Restorers inspect the Isenheim Altarpiece

Restorers inspect the Isenheim Altarpiece

The Isenheim Altarpiece It is the main attraction in the Unterlinden Museum that has led to its international fame. It is a masterpiece by two authors belonging to the late Gothic: Matthias Grünewald for painted panels and Nicolaus de Haguenau for the sculpted part.

For three years his restoration process. In 2011 the restoration began in the museum's chapel, later it was moved to the Dominican church due to the expansion works that have taken place in the museum. While this process was being carried out, the altarpiece has remained visible during the hours that the museum was open. Restorers Carole Juillet and Florence Meyerfield are restoring a panel without affecting the overall view of the piece.

With the exception of some holidays, the sides of the altarpiece remain closed, on the left of which the martyrdom of Saint Sebastian is shown pierced with arrows and on the right Saint Anthony. The two saints are known for curing the sick and protecting them, Saint Anthony for being invoked before the victims of the fire and Saint Sebastian whose help was requested before the victims of the plague.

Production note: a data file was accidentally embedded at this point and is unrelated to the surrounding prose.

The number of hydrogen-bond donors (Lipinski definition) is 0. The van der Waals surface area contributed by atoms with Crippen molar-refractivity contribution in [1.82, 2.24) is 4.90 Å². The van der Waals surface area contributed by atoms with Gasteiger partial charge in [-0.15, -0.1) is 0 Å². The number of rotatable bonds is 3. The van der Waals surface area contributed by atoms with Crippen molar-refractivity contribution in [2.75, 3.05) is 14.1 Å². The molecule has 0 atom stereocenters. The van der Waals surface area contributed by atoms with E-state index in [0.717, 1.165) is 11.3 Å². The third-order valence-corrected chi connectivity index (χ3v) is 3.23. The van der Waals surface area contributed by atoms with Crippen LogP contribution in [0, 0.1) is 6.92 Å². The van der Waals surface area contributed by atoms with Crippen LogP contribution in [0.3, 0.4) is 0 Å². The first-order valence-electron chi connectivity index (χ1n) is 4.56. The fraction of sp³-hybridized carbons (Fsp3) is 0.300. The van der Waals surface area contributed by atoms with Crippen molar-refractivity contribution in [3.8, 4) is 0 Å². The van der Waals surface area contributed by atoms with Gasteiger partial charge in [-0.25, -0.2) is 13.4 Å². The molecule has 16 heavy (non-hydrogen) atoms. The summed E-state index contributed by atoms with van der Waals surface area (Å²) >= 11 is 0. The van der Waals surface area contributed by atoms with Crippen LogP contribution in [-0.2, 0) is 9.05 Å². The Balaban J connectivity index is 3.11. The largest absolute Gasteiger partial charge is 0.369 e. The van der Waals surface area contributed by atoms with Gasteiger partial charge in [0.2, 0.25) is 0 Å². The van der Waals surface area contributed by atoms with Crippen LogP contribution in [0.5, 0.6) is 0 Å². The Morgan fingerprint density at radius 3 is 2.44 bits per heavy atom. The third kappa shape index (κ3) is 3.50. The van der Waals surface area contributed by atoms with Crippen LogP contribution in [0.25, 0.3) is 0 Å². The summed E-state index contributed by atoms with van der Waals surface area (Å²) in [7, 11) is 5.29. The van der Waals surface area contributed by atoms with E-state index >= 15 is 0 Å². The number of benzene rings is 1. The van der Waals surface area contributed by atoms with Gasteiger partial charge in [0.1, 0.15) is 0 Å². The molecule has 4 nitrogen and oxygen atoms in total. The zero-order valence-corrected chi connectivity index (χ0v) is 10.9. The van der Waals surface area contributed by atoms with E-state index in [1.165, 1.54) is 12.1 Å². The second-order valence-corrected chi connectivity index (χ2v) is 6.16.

The Crucifixion of Grünewald is considered as one of the most moving works at the time of representing this type of scene in which Christ is shown covered with sores and pain and immense in a terrible agony. The Virgin Mary is represented on her right in the arms of Juan, one of the disciples, and with her face framed in a feeling of anguish. On the left John the Baptist is represented, whose representation is only symbolic since he was executed by Herod before the crucifixion of Jesus took place.

I was born in Madrid on August 27, 1988 and since then I started a work of which there is no example. Fascinated by both numbers and letters and a lover of the unknown, that is why I am a future graduate in Economics and Journalism, interested in understanding life and the forces that have shaped it. Everything is easier, more useful and more exciting if, with a look at our past, we can improve our future and for that… History.


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